As the NHL continues its transition toward a speed and skill game that has gradually transpired since the 2012 lockout, it has come at the expense of large-bodied players who could get by on their physicality, taking advantage of rules that worked to hinder smaller players who relied on their talent. Simply looking at the stats of players projected to go in the first round reveals this shift; there is less than a handful of players over 6’2” among the top 31, whereas just a few years ago you would have seen a few prospects ranked highly based on their size alone.
Serron Noel could have been one of the victims of this evolution of the sport of hockey. He had the size and decent skill, but his skating ability threatened to hold him back from a chance at the NHL. An off-season spent working on his skating technique has helped him take major strides in addressing the biggest weakness of his game.
Birthplace: Guelph, Ontario
Weight: 209 lbs.
Team: Oshawa Generals (OHL)
After working with skating coach Shelley Kettles, a former figure skater, Noel was much more agile in the 2017-18 season. He even had a few breakaway goals for the Oshawa Generals, able to blow past defenders with a combination of his speed and the excellent puck protection that comes from his massive wingspan. He could skate his way out of traffic to gain the space to use his puck skills, and it became apparent that the big prospect possessed a good deal of offensive creativity.
“I try to do the things he does with the stick and I was never able to have that kind of co-ordination,” his father, former CFL player Dean Noel, stated in a conversation with The Canadian Press at the beginning of the season. “I don’t even know where it came from.”
Sometimes that imagination allows him to see plays that simply aren’t there. His attempts at playmaking often go awry. A cross-ice pass will be easily picked off by an opponent in the lane, or he’ll throw the puck to an area where he believes a teammate should be, with no one actually there to receive it.
Noel’s primary game is driving right to the front of the net to pounce on rebounds, create an option for a tap-in goal, or to serve as a screen when the puck makes its way back to the point. Those good hand skills allow him to tip pucks while blocking the view of the netminder, making his net-front game very effective.
He hasn’t only relied on pucks coming toward him to get his offence. He has an accurate shot as well that can beat goaltenders off the rush or when given some room in the offensive zone. He would have more difficulty making use of that shot at the NHL level without the time and space to operate that he currently enjoys in the OHL. It also only netted him two goals from the low-danger areas of the ice — the lowest total from among the top 80 scorers by five-on-five goals per game in the OHL — so it’s not an NHL-calibre shot.
What will translate well is his tenacity on the forecheck, which puts both his size and his dexterity to good use. He prefers to simply dig pucks out in board battles rather than crashing his way in and taking the puck away, and that’s another area he could improve in as he develops into a professional hockey player. When it’s an opponent who initiates the contact in that situation, he usually comes to quickly regret it.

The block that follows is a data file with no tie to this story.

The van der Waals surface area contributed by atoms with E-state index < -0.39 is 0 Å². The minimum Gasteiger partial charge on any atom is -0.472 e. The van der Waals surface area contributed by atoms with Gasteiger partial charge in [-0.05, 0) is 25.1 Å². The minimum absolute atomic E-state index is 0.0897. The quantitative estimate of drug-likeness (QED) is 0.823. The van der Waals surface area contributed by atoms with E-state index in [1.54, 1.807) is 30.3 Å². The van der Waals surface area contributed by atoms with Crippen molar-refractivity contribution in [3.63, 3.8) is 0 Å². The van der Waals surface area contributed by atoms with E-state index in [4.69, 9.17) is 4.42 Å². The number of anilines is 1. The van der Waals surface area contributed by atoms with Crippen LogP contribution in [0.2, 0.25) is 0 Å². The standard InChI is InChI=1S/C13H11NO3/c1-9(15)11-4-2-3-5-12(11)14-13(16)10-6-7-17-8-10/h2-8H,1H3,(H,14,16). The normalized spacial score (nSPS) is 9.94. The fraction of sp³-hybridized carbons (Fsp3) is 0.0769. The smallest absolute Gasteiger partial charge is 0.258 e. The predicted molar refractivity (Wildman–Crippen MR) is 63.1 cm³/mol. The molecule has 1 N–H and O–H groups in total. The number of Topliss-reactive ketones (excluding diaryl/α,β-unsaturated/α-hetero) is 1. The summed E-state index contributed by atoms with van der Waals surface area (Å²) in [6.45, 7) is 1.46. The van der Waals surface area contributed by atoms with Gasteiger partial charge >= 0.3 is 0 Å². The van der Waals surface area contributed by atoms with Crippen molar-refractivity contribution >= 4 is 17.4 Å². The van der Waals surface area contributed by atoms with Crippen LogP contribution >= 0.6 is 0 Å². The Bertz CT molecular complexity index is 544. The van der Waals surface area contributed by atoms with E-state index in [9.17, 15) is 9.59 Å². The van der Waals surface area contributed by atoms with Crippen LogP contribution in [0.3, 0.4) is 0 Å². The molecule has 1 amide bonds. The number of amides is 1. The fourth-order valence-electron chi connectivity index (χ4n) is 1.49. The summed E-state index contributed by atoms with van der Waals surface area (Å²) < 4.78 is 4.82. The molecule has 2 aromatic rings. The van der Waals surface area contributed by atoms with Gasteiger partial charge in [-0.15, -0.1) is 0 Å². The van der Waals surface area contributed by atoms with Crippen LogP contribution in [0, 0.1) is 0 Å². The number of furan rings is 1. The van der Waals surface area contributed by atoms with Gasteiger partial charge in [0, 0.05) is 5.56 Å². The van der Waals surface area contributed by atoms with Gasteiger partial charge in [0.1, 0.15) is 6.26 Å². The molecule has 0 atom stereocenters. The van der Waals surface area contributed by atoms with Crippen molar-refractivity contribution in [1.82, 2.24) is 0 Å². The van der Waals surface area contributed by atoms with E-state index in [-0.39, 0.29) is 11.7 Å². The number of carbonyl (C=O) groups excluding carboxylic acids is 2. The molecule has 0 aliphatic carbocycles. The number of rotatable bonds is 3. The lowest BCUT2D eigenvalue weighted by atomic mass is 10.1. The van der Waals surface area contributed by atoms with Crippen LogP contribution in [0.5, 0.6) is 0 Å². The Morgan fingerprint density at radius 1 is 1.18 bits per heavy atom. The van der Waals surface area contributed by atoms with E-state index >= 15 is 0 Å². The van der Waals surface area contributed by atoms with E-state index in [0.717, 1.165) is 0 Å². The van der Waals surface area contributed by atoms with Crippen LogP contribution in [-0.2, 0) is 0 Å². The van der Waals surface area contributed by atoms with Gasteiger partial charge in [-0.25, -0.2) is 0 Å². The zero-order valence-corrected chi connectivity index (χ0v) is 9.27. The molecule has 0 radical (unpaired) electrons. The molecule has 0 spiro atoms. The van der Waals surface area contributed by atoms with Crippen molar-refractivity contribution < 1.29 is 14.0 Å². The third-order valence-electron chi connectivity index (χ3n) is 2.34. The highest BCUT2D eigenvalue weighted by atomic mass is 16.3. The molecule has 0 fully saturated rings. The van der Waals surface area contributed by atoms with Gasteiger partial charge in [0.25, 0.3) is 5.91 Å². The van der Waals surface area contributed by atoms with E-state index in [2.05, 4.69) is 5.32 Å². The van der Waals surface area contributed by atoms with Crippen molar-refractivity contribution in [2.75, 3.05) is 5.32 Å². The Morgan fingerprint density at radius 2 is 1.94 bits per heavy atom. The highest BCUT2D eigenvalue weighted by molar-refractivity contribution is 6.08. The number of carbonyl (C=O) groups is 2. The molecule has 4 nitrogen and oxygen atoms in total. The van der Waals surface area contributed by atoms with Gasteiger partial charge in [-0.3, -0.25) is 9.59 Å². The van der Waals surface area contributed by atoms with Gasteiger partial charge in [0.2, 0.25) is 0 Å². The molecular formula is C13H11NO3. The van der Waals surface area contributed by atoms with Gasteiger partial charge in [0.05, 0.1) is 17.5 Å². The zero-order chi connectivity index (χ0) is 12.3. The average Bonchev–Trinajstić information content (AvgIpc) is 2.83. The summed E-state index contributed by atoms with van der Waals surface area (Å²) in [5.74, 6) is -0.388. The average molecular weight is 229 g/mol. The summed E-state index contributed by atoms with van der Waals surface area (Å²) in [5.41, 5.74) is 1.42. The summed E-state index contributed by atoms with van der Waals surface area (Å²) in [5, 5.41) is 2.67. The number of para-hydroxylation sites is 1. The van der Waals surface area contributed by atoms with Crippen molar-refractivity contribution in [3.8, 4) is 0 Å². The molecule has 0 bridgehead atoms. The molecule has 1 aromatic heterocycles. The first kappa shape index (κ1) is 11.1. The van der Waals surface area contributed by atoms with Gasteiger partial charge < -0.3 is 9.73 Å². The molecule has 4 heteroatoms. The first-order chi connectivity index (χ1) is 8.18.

That same focus isn’t as present in the defensive zone. He doesn’t battle as hard on the boards in his own zone as he does at the opposite end with a chance to contribute to the offence. Should he ever decide to add that element to his game, he could become a force along the boards at both ends.
Other than setting up a screen in the offensive end, he doesn’t take advantage of many of the benefits of being much larger than most other players on the ice. He does use his size to be an effective penalty-killer for his team, getting in the way of point shots and helping his team win possession back to get the puck down the ice.
Rankings (not all rankings are final)
Future Considerations: #29
Hockey Prospect: #28
NHL Central Scouting: #10 (North American skaters)
For Montreal Canadiens fans, it’s hard to see a big player skating around in an Oshawa Generals sweater and not be reminded of Michael McCarron. McCarron played the second half of his draft-plus-two season with Oshawa after a trade from the London Knights, and was a major force for the team that went on to claim the 2015 Memorial Cup.
While McCarron hasn’t been able to have any significant impact in the NHL, Noel does have a few advantages over the Canadiens’ 2013 first-round selection. While Noel is two years younger that McCarron when he made those impressions, he’s already shown himself to be a more disciplined player, and not nearly as eager to drop the gloves despite having a body that lends itself to the craft. Noel has just three fights in two years of OHL play; McCarron had nine in his final OHL season alone.
The main thing holding McCarron back is his lack of footspeed, and that’s something that Noel has already improved quite dramatically, and will continue to work on during his junior career. The improvement is the main reason why Noel is now projected to go in the first round.
Like McCarron, Noel is still a project with no guarantee he’ll be able to crack an NHL roster. He has already shown much more in his draft season than McCarron did in the season after he was taken 25th overall, and hearing Serron Noel’s name called on June 22 shouldn’t come as a surprise.
Stats via Prospect-Stats